By Graham Luetchford, social worker/AMHP, Wiltshire
I have been a social worker for so long that I am lucky enough to remember when case allocation was a process of negotiation, either in team meetings or in individual supervision with a manager. Either way, allocation would rarely, if ever, happen without a thorough discussion of the case beforehand, identifying the tasks involved and whether the worker felt they had the necessary tools and support to carry them out.
This particularly applied to recently qualified staff. As a young social worker, I was fortunate to be in a team where, despite immense pressure, it was clear that caseloads must remain manageable and all unallocated cases remained with the team manager – her and the organisation’s responsibility, not mine.
Reckless and cavalier practice
My current team practices this form of discussion and allocation and it works very well but I am frequently appalled (and that is not too strong a word) to hear about the reckless and cavalier attitude of some managers and employers to the welfare of their staff, and by extension to the wellbeing of their clients.
To give just one example; a friend of mine with many years experience in children’s social work and management recently joined a local authority children’s department as a locum. He was given a list of cases, some of them complex and high risk, with little or no prior discussion or consultation and expected to “get on with it”.
Being an experienced professional he did this, but his manager continued to allocate case after case, again with no discussion. My friend decided that this was neither professional nor safe practice and suggested to his manager that they negotiate an appropriate caseload. This was refused and he was told everyone in the team was allocated work this way.
‘I don’t need to put up with this’
The team was haemorrhaging social workers at the time and it is easy to see why. My friend was established enough in his career to think “I don’t need to put up with this” and promptly gave notice.
I suspect that for young, inexperienced social workers with less confidence and perhaps more financial commitments, it is very difficult to put your mental wellbeing before your job and jump into the unknown. However I can see why more and more of us are attracted to agency work – we can make our choice from a range of locum and short term posts and find alternatives if one doesn’t work out.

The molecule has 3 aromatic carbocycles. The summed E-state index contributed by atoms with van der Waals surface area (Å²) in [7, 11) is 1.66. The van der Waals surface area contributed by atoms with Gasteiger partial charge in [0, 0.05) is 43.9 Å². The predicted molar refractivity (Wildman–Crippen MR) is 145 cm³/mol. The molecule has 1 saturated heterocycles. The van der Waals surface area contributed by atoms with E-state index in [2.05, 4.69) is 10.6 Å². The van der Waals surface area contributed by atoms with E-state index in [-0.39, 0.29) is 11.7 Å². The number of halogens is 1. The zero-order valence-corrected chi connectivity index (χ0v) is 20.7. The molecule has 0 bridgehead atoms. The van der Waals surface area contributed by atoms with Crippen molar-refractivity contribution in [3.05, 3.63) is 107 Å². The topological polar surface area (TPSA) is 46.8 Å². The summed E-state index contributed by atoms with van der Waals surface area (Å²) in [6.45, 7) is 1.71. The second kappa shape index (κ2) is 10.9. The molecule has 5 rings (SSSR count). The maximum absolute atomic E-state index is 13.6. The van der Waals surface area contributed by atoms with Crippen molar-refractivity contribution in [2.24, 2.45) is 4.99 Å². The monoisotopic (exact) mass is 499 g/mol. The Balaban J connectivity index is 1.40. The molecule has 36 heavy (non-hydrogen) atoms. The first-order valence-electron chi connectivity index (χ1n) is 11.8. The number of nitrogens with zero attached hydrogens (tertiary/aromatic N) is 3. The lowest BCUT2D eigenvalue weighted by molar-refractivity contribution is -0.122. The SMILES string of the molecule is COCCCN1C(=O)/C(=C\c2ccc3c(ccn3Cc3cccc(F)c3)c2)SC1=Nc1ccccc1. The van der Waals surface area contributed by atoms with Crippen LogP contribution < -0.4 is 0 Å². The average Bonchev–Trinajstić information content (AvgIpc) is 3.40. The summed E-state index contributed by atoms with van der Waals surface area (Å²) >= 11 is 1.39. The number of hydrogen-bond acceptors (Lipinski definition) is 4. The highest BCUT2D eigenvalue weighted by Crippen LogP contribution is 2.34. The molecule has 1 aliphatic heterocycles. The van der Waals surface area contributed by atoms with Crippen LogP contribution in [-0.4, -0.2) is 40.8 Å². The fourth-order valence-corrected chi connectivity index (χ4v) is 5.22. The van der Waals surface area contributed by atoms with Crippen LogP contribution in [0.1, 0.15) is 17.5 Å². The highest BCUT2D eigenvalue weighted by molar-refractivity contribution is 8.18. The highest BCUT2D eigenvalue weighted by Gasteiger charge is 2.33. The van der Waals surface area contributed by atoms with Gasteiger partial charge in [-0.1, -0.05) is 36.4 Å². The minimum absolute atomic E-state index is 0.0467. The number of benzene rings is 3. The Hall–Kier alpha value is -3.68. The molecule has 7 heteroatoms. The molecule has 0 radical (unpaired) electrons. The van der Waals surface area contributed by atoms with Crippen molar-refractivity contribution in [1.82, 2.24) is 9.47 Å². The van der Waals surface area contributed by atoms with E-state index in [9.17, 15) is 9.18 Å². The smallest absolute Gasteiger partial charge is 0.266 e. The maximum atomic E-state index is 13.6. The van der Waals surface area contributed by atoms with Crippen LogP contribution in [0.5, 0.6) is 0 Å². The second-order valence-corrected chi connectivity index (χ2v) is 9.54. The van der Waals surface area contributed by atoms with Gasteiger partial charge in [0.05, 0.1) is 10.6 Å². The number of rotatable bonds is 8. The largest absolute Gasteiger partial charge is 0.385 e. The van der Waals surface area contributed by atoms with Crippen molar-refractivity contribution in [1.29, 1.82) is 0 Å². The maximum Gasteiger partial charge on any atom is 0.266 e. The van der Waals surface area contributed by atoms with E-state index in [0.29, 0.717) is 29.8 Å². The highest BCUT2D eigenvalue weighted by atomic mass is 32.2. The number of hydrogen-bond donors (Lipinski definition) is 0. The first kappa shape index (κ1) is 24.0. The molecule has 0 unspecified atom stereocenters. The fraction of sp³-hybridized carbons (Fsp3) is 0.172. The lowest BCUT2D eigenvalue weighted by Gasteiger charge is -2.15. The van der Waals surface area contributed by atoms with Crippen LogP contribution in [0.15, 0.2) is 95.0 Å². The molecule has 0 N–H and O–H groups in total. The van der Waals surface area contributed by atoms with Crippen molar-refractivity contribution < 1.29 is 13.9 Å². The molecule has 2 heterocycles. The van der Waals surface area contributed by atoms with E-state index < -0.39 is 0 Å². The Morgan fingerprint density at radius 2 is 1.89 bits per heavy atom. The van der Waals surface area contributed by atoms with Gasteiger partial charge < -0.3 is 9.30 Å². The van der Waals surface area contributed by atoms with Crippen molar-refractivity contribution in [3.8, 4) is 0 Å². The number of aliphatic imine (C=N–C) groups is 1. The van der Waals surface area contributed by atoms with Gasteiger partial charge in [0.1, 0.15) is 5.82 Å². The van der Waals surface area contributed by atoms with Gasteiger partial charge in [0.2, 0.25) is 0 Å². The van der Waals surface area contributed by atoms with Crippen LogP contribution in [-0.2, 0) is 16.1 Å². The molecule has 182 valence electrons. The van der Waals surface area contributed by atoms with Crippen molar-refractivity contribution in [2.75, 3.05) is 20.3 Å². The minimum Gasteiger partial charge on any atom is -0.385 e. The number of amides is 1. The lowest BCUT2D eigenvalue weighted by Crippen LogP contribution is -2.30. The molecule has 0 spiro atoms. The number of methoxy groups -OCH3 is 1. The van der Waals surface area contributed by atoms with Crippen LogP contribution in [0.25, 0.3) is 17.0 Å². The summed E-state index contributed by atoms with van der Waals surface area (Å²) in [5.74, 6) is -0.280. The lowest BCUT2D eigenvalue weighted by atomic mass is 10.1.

Responsibility and accountability
Reports of unreasonable employer expectations leading to unsafe caseloads are no longer news. Responsibility for this ongoing situation surely rests firstly with politicians (new legislation and policy aspirations rarely match the resources allocated); secondly with directors and senior managers who implement these policies from the top down, whose remoteness from frontline staff means they often understand little of the problems created; and thirdly the middle and front line managers who do not, or cannot, resist the pressure to allocate cases to already overworked staff.
Finally the responsibility is on social workers ourselves – we all too often accept these poor working conditions, are under-represented and under-unionised.
In the wake of recent financial scandals, there have been moves to introduce criminal responsibility into the banking system so those who take unacceptable risks with other people’s money can be prosecuted. Maybe it’s time to consider something similar for social work employers who consistently fail to consider the welfare of their staff and recklessly allocate cases, placing service users at unacceptable risk.
As part of our commitment to supporting social workers in their roles, we are providing selected Community Care Inform guides for free for a limited time during the campaign. Click here for your copy of our Guide to effective caseload allocation.
Time to put caseload management theory into practice
Balanced caseload management has been around as theory for as long as I can remember. But I don’t think I have ever worked, as a social worker or manager, in an environment where it has been systematically practiced.Good managers can and do operate informal systems based on their experience and knowledge of their staff. However, the introduction of a properly weighted caseload management system in teams under intense pressure (and the inevitable staff shortages), seems essential to me for healthy and productive working.If I could change policy, I would make this a priority for Ofsted, the CQC and advisory bodies and suggest that an annual league table of employers is produced, detailing their agreed and contractually enforceable caseload/workload targets, so that social workers can decide for themselves who is and who is not worth working for.
We work in a profession that espouses, promotes and trumpets anti-oppressive practice. I can see absolutely no excuse for any employer that oppresses its own workforce.
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